For example, having a finance expert in the team will be crucial for a cross-functional project that involves cutting energy costs and becoming a more eco-friendly company. Plus, you’ll also need PR experts that can spread the story in news outlets and give the whole thing a positive spin.
When putting together a cross-functional team, also consider the diversity and influence exerted by every member within the organization. People who are well-liked and respected even outside their immediate departments make perfect candidates for cross-functional initiatives.
Do any of these ring a bell?
“I thought he/she was going to do it.”
“I keep butting heads with someone in the other team doing my job.”
“I am reporting to two managers from different teams with different ideas on what my job is.”
If you don’t clear up the expectations from each cross-functional team member, your team will remain confused about what exactly they should do, and who will carry out each task.
Remember, employees with clarity on their roles report a high level of satisfaction (75%), effectiveness (86%), and productivity (83%).
Image Source: Effectory
So when engaging in cross-team collaboration, make sure to clearly organize both individual and collective tasks for your workers. Every employee should know what tasks they are supposed to do on their own, and what is to be done in collaboration with other team members.
A study of American workers across many industries found that 20% end up duplicating the work of others. The reason? Not being able to reach the concerned coworker.
Image Source: Panopto
So while it’s good to clarify roles and responsibilities for each team member, they must also know what everyone else is doing and responsible for. This will help you in two ways:
- There will be no repeat or duplicate work. If someone is already handling a task, another person will not take it up.
- When a team member runs into a problem or needs some information, they’ll know who to reach out to.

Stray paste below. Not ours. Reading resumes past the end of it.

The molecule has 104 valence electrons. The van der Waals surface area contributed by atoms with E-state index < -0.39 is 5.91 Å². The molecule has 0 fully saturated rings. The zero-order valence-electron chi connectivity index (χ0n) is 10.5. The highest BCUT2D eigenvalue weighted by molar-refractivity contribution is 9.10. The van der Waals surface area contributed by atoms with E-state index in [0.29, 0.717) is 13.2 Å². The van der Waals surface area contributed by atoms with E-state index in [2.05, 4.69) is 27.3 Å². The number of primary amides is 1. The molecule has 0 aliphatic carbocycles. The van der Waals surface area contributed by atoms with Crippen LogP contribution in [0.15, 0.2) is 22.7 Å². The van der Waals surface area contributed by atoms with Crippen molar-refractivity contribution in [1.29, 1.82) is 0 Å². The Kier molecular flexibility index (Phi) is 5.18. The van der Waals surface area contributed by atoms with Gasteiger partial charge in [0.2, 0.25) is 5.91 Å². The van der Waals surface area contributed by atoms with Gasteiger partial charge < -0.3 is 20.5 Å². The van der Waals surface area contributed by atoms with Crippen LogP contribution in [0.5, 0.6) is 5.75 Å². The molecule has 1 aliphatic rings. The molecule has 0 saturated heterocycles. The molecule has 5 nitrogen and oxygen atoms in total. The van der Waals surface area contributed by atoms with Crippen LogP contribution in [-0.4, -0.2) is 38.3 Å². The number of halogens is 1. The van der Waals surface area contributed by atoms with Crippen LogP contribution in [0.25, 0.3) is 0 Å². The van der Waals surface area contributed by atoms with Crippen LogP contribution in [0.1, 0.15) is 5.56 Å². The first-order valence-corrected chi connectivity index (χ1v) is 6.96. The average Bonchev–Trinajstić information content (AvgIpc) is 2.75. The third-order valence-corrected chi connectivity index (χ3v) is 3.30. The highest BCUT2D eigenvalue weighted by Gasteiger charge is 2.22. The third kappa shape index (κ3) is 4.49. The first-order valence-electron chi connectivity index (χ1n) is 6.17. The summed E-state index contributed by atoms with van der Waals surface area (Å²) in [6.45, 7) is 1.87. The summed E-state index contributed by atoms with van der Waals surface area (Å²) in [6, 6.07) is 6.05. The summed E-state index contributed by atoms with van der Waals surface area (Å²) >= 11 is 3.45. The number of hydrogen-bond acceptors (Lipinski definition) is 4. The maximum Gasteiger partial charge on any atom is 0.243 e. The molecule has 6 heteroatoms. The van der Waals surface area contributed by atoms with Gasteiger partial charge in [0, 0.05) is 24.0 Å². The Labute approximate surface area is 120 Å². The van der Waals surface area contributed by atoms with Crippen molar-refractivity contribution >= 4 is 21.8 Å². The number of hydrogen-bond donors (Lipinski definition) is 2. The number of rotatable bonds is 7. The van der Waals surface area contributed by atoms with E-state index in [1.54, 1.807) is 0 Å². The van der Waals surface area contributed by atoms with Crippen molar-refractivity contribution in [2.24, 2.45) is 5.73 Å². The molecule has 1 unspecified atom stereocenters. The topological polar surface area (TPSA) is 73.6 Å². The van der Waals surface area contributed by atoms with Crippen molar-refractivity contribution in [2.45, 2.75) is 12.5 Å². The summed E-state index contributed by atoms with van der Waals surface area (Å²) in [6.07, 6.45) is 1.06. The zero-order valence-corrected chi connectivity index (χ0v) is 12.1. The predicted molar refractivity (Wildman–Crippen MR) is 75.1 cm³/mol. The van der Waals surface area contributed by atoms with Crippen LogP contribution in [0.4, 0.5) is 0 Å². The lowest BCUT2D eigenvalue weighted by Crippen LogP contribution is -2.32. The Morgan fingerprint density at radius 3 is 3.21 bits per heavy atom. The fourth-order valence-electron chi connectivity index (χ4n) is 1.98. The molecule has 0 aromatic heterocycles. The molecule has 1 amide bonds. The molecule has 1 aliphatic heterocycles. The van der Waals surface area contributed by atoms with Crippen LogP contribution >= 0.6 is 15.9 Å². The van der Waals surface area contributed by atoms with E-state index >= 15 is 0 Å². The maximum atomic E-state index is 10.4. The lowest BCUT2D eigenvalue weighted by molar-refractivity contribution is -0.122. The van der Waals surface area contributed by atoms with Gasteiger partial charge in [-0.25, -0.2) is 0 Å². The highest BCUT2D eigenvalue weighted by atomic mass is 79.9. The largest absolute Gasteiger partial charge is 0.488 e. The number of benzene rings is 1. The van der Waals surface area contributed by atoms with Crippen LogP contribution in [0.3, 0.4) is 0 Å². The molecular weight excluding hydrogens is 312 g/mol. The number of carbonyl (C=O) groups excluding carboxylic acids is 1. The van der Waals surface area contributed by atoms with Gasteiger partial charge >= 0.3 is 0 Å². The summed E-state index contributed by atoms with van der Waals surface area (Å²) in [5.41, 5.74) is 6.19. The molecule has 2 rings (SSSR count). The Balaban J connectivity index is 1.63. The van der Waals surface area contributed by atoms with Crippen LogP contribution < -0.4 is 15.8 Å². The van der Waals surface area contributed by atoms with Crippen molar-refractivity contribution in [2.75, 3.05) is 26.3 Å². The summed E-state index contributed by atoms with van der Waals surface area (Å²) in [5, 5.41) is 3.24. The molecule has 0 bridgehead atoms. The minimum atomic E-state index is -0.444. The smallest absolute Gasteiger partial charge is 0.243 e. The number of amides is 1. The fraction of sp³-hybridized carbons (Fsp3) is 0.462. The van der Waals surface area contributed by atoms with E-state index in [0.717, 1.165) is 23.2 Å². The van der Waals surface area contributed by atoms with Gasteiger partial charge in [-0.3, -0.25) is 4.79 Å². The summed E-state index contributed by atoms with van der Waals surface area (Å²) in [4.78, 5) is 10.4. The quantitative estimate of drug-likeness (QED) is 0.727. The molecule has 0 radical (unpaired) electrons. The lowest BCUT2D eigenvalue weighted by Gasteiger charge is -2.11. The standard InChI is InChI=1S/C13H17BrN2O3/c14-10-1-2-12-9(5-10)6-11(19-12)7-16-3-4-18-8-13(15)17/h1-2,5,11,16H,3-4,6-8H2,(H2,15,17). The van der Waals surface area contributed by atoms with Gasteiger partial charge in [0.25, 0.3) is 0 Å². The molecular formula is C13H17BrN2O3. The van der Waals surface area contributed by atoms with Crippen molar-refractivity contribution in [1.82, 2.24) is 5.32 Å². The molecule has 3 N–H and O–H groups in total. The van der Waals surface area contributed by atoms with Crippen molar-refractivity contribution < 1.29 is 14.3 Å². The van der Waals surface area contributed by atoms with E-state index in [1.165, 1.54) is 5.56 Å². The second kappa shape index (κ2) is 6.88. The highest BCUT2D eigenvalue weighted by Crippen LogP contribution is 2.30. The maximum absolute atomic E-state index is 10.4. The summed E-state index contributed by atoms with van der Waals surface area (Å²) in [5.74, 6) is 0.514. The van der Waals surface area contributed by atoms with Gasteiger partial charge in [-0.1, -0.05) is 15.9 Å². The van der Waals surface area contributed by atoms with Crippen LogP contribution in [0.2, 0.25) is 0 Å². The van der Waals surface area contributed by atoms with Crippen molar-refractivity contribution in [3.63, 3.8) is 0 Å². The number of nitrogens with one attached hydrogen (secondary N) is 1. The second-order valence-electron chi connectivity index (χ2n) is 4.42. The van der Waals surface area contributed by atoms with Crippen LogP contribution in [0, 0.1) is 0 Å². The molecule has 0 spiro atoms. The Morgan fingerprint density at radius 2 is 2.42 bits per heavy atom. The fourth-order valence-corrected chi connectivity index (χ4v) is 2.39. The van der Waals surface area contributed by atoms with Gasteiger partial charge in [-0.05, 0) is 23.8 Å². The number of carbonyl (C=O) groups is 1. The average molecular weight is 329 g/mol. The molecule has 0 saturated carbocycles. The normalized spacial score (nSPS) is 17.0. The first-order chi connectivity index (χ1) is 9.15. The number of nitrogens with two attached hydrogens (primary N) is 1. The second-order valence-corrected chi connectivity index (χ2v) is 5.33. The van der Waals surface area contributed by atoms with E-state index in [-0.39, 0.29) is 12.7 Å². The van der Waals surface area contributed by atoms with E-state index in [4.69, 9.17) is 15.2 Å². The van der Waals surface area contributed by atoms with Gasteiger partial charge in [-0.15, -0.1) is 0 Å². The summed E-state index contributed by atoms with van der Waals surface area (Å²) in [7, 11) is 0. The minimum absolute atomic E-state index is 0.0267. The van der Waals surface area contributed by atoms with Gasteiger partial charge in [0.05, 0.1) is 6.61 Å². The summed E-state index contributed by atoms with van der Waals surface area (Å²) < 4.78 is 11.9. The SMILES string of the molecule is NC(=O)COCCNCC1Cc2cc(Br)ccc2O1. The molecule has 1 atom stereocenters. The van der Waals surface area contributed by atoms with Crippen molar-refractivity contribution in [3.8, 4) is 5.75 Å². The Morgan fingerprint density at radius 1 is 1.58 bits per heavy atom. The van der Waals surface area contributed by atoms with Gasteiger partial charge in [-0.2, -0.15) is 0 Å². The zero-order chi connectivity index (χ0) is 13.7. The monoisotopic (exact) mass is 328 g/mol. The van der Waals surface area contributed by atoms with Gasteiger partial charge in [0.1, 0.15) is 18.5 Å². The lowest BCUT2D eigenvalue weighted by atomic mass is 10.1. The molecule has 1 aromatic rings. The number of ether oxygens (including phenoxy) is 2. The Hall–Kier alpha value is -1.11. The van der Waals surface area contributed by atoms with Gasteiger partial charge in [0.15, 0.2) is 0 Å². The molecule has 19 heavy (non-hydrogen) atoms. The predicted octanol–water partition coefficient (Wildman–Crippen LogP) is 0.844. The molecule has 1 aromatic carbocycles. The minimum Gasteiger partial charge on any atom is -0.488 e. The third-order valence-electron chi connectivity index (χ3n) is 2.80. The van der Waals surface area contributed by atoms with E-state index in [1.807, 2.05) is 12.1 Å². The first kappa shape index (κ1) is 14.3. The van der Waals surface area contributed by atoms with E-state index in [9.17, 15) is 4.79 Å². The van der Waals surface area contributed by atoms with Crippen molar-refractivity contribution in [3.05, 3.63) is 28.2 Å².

The basic information you should openly display for each team member includes:
- Full name
- Department name and job title
- Role within the cross-functional project
- Contact information
A great way to streamline this process is to use an employee directory. Blink, for example, is an internal communication app that offers this feature.
It lets you create a directory where information about each worker can be displayed. Plus, employees can search or reach anyone in the directory via instant messaging.
The ability to communicate the goals, status, and outcome of your team’s work is crucial for cross-functional collaboration. When cross-functional teams don’t discuss project updates and requirements with one another, they cannot realize their full potential.
But cross-functional communication can be tricky. People are occupied with projects within their immediate teams, and no one may be willing to go the extra mile to communicate with other departments.
A great way to make communication easy for everyone is by implementing simple communication channels. Even better if you can provide a designated space for employees to share updates, exchange messages, and share documents.
That way, you make it easy for different departments to share information without switching between multiple apps.
Another thing you should do is to create a concrete communication strategy for your cross-functional project. The communication strategy will clarify how and when to send updates, and set communication expectations for the teams involved.
Cross-functional projects are usually big, and big projects are scary. There are many moving parts that can overwhelm the teams involved. They may not know where to begin, how to carry out a task, or whom to ask.
In such a situation, documenting every aspect of the project can be a huge help. It clarifies processes and boosts productivity in both the short and long term.
Documenting involves writing down details about the project goals, baseline measurements, ongoing tasks, expected results, and more. Then making all this information available to the departments that have a stake in the cross-functional project.
You can begin by creating a project timeline to set and communicate the main tasks and a schedule based on when they should be completed.
Take construction projects, for example. These are typically complex cross-functional ventures because they require the design, procurement, and construction teams to collaborate deeply with one another.
And they have many tasks and subtasks to be managed on a strict timeline, as delays can lead to increased costs. Here’s what a project timeline might look like for such a project.
Image Source: GanttPRO
This level of detail in your documentation goes a long way in showing both the big-picture view and small tasks associated with the project, making the project vision easy to digest for all the team members.
Cross-functional collaboration can be daunting, but its potential for your business can’t be ignored. It’s an opportunity to leverage the leadership, communication, and problem-solving skills from all corners of your company and use them to drive powerful results.
So use these strategies to set a solid foundation for cross-functional success. As your teams start collaborating, encourage them to keep adjusting and learning from the experience. Because these lessons will help you improve your organization’s ability to facilitate cross-functional collaboration even further.